- Stock your pantry and fridge with a few staples to whip up a quick meal. Look to fresh or frozen meat, poultry or fish along with eggs and beans for protein. Buy whole grains (brown rice, oats, quinoa) or sweet potatoes to provide filling carbohydrates that can be prepared in advance, and include healthy fats via nuts, nut butters, seeds, avocado and olive oil. Keep a couple bags of frozen fruit and vegetables in your freezer to prep a quick smoothie, veggie omelet or stir fry for breakfast, lunch or dinner.
- Choose fruits and vegetables over packaged snack foods. To increase the odds of doing so, try not to buy snack foods (think pretzels, chips, cookies, cereal). When you buy produce, either opt for a pre-cut version or prep the food as soon as you get home. Then place the fruits and veggies in a prominent spot on your kitchen counter or within the fridge so that they're the first thing you see when reaching for a snack.
- Scrap the scraps ASAP. Occasionally, you'll prepare food for your kids that you don't intend to eat. Yet when your child says "all done," you find yourself reaching for the partially eaten leftovers. To help break the habit, get those leftovers out of sight as soon as your child finishes eating (toss it, baggy it, give it to the dogs!). The longer it lingers, the more likely you'll pick at it.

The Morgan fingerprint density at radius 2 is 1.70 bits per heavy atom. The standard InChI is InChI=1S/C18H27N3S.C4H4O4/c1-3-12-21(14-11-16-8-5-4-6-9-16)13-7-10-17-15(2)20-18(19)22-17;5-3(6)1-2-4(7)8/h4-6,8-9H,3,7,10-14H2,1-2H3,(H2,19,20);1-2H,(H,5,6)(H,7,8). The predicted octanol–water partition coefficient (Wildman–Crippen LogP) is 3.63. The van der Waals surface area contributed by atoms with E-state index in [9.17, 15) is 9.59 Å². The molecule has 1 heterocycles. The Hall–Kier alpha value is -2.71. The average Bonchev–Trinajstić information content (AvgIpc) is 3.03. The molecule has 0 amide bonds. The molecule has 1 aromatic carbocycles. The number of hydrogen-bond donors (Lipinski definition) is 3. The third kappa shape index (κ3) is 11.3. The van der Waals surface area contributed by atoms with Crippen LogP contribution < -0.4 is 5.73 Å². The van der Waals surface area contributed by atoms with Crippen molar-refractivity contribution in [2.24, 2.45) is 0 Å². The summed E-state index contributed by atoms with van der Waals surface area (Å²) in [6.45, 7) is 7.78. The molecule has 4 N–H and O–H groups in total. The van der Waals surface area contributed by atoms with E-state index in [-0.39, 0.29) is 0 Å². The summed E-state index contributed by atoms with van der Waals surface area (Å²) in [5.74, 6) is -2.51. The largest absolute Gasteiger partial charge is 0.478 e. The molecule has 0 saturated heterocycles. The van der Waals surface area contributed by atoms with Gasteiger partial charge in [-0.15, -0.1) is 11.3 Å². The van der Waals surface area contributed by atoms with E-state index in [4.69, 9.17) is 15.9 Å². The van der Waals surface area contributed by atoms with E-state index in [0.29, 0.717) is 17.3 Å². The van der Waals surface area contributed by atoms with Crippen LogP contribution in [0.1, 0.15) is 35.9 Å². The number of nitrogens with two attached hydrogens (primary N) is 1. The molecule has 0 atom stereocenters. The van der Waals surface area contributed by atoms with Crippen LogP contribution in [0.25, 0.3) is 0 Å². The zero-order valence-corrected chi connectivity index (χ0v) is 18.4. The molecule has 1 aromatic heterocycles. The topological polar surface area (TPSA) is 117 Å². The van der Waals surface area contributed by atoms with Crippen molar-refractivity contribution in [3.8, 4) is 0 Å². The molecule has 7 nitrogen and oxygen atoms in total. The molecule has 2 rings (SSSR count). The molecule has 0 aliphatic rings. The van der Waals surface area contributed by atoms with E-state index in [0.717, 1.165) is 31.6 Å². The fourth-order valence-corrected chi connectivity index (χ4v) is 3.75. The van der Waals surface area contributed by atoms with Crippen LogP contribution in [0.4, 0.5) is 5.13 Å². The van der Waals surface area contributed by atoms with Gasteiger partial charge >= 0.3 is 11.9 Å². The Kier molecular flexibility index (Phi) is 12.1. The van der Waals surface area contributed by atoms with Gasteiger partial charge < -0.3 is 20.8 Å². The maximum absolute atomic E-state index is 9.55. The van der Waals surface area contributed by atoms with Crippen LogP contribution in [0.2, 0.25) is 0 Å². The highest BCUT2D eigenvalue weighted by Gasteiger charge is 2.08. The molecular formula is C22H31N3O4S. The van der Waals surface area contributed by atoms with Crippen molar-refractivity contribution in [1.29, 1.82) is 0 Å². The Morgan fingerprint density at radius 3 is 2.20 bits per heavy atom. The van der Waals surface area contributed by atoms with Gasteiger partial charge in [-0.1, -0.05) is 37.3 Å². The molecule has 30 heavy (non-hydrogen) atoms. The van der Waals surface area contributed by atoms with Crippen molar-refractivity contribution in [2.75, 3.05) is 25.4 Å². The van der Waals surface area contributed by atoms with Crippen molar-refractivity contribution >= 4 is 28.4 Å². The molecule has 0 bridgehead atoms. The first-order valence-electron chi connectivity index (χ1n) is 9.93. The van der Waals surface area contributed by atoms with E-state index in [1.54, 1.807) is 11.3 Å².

- Ask for help. Wanting to eat well or lose weight might not feel as important as other items on your to-do list, but the quality of your diet will directly affect your energy level. If you're struggling to prepare nutritious meals on your own, enlist the help of family, friends or professionals.
On "the mom bod": If you're a mom and you have a body, then you have a "mom bod." And while the idea of a "dad bod" floated around with a slightly negative connotation, having a "mom bod" is amazing! It means your body helped to grow and deliver a baby! While it's tempting to look for a quick fix to get said body back in shape (think fasting, cleanses, extreme workout routines), consistency and patience serves you best. Set a realistic timeline to reach your goals (mine is set at around 6 months) and try to make a small change each week to work towards them. That may include altering an eating habit (swap chips for carrots, skip the sugar in your coffee, add veggies to your breakfast) or incorporating 15 more minutes of exercise into your day. If you need extra motivation, sign up and train for a short race a few months out or partner up with a friend who also wants to get in shape. Rather than relying on the scale, take pictures of your body to show progress that the scale doesn't see (think changes in muscle mass and a shrinking belly) and jot down weekly notes regarding changes in energy, sleep and attitude to assess overall wellness.
For those of you in the fourth trimester, congratulations and hang in there! As routines are established and nights begin to include more sleep, eating well and exercising regularly will (hopefully) become easier. For now, stay positive and keep soaking up those sweet baby smiles!